The revolution in Egypt was a feel good story for a couple of weeks but we will wait to see if the country truly takes a new direction. Whether Morsi and The Muslim Brotherhood are in power, or not, it does not change the fact that Christians are constantly persecuted and killed in Egypt simply because they refuse to bow down to Allah.
Amnesty International reports:
In an attack lasting 18 hours on 5 July, four Coptic Christian men were killed and four others were seriously injured. An angry mob armed with metal bars, knives, tree branches and hammers attacked Christian homes and businesses in Nagah Hassan, 18 km west of Luxor, after the dead body of a Muslim man was discovered near the homes of Christian families. Despite local residents’ and religious leaders’ repeated calls for help, security forces on the scene made only half-hearted attempts to end the violence and sufficient reinforcements failed to arrive.
“It is outrageous that this attack was left to escalate unhindered in this way. Amnesty International has documented a series of cases in the past where Egypt’s security forces used unnecessary force or live fire during demonstrations, yet in this case they held back even though people’s lives were threatened,” said Hassiba Hadj Sahraoui, Deputy Director of Amnesty International’s Middle East and North Africa Programme.
“A thorough, impartial and independent investigation must be conducted into the events in Luxor and the grossly inadequate response of the security forces to the attack.”
According to this report is seems quite plausible that a Coptic Christian could have killed a Muslim. Is that possible? It certainly is, but that is not entirely the point.
One of the constant international criticisms of Morsi was that his police forces would look the other way when Christians were attacked and killed. Bringing one rogue Christian to justice is much different than facilitating unnecessary violence toward lots of innocent people.
This is the reputation of Egypt and their law enforcement. It will be interesting to see if these attacks are treated differently in the future but so far it looks like the same old Egypt.
The fear shared by many who study the region is that nothing has really changed. Morsi lost favor with the people for a lot of reasons and not all of them had to do with the economy. There are many reasons and you can not trust American mainstream media sources to report what is going on in Egypt.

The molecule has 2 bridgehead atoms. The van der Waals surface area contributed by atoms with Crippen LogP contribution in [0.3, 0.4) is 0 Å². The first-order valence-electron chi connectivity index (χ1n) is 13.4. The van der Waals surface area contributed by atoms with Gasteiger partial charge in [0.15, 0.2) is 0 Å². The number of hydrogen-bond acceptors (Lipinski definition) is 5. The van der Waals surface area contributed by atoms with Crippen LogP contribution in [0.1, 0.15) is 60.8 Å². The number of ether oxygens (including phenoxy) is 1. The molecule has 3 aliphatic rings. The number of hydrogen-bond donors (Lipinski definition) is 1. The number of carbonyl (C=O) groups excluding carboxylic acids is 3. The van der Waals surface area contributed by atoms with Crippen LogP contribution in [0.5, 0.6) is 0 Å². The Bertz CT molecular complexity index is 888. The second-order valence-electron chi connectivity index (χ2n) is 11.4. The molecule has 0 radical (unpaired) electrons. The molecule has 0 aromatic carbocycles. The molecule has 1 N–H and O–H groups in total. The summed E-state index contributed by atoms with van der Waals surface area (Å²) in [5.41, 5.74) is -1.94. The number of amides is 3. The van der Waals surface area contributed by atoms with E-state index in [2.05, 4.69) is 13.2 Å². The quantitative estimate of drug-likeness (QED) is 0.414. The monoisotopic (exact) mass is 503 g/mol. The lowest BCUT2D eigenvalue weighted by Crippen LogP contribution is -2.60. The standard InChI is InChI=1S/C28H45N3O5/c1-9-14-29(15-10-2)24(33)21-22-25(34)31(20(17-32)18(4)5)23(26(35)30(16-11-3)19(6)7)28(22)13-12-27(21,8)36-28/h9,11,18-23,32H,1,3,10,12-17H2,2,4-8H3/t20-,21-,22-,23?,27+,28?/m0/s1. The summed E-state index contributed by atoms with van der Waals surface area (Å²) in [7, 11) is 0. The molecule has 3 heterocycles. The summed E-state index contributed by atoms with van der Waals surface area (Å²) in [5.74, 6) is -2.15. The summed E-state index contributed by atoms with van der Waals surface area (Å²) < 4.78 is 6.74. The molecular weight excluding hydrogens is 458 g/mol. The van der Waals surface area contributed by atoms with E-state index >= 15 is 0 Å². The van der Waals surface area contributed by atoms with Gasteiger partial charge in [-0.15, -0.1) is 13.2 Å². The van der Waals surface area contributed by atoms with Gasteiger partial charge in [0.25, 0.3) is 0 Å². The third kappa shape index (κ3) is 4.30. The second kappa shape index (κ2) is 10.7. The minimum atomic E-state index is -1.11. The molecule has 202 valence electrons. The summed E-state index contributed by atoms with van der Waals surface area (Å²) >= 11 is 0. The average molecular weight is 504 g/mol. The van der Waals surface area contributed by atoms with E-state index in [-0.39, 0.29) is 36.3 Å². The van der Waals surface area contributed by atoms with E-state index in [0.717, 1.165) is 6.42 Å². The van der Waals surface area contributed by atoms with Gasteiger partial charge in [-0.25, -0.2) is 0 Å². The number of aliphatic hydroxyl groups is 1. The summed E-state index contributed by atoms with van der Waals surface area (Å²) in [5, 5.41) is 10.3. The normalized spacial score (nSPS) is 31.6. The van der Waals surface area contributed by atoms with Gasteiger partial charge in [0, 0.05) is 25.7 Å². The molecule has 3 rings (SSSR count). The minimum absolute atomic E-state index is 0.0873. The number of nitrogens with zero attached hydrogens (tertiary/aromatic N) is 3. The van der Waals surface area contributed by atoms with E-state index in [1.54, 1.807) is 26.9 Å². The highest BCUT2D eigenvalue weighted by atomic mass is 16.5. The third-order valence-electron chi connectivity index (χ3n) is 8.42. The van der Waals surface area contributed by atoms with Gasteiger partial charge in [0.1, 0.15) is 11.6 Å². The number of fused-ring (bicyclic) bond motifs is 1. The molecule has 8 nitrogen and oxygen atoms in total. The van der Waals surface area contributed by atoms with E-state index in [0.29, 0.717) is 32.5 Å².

A lot of people either do not know or have forgotten about the promise that Morsi made in June of 2012. He promised to get The Blind Sheik released from an American prison. The Wall Street Journal reported on 6-29-12:
Egypt’s President-elect Mohammed Morsi made a nod to his base in a speech on Friday when he pledged to seek the release of Sheik Omar Abdel-Rahman from U.S. custody.
Sheik Abdel-Rahman, who is better known as the “blind sheik” is serving a life sentence at a federal penitentiary in North Carolina for his role in planning the 1993 bombing of the World Trade Center in New York City.
His detention has become a cause célèbre among hard-line Salafi Islamists whom Mr. Morsi counted on in his runoff against ex-regime loyalist Ahmed Shafiq.
Dozens of bearded Abdel-Rahman supporters, many in religious vestments, have slept outside the U.S. Embassy in Cairo in a sit-in that has lasted the better part of a year. A full city block of downtown Cairo is festooned with banners bearing the blind sheik’s image—bearded, capped with a red tarboosh and 1960s-era wayfarer sunglasses.
When Egyptian authorities charged seven U.S. citizens, including the son of a cabinet secretary, with violating laws on foreign funding for nongovernmental organizations in the spring, Sheik Abdel-Rahman’s supporters lined up outside the courthouse calling for a prisoner swap.
That is not the prisoner swap that Obama and Morsi had in mind. Benghazi was more than likely a failed attempt at taking Ambassador Chris Stevens alive to use for a collateral exchange for The Blind Sheik. Lots of evidence has been collected to support this theory and if you would like you can read more about it here.
When important people, that were in “the know,” saw Morsi’s attempt fail they had no more reason to support or protect him. It was time to throw him under the bus and find someone else.
Has anything really changed in Egypt?
Time will certainly tell but my opinion is that things will be just as bad or worse. Morsi was just the scapegoat they needed. Future leaders may not wear the colors of The Muslim Brotherhood but they will likely be cut from the same cloth.
The more things change, the more they stay the same.